• Real Estate Tax — in Dane county, approximately 1.5% to 2% of the home’s value annually.
  • Insurance — usually insignificant, but roughly 0.25% of the home’s value annually.
  • Maintenance — for a new home, I recommend usually 1% of the value a year should be saved for upcoming expenses. For a home older than 10 years, at least 1.5% to 2% should be saved and often spent annually to cover keeping the home up-to-date to the market.
  • Purchase and Sale Transaction Costs — Realtors, Attorneys, Bankers, generally expend at a rate of 2% to 9% of the home’s value whether it is a purchase or sale of a home. Whether one uses all or any of these individuals or not, they are part of the transaction process and are part of the marketplace pricing in almost all markets.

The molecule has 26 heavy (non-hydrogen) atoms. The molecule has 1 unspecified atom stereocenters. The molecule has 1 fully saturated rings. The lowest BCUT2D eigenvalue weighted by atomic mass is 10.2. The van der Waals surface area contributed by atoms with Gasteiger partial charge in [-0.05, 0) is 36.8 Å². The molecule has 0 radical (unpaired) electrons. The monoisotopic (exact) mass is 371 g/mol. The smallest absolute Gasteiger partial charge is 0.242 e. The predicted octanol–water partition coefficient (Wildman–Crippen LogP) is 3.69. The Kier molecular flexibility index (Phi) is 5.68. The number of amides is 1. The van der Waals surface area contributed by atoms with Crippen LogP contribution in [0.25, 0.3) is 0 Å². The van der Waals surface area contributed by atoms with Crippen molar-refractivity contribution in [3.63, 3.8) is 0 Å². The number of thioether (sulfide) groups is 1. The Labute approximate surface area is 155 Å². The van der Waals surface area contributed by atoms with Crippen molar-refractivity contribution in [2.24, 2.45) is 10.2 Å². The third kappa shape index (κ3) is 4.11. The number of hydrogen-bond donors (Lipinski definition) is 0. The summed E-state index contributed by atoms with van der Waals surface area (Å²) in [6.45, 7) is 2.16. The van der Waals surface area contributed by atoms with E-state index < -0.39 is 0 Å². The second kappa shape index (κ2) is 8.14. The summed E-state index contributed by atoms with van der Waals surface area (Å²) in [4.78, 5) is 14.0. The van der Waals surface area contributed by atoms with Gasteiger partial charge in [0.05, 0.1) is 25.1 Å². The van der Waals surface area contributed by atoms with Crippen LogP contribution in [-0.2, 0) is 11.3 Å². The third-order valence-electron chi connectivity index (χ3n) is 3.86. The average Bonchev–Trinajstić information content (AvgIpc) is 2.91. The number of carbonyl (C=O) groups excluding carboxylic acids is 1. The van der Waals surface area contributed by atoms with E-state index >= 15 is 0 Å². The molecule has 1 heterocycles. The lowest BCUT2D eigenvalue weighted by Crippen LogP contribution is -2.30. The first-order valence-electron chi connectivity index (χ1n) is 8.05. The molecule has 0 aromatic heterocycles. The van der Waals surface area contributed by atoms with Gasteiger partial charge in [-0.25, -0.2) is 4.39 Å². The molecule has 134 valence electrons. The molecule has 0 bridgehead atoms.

So as you can see, without the transaction costs, someone in Dane County could, annually, have a net outflow of 2.5% to 10% of the home’s value per year, depending on various factors such as the mortgage and individual’s tax situation.

Other than the last decade, homes have historically appreciated at about inflation plus 1% to 2%. Inflation has averaged 3% to 4%, with periods of times of much lower and much higher. Homes in desirable locations appreciate at a greater rate and homes in less desirable appreciate at lesser rates, or even depreciates.

The past ten years are appearing to be an anomaly based on excessive leverage and the current housing crunch. So, it’s likely (hopefully) we’ll return to an environment of modest appreciation rates on the home seen prior to the last decade, assuming no further drops in housing prices.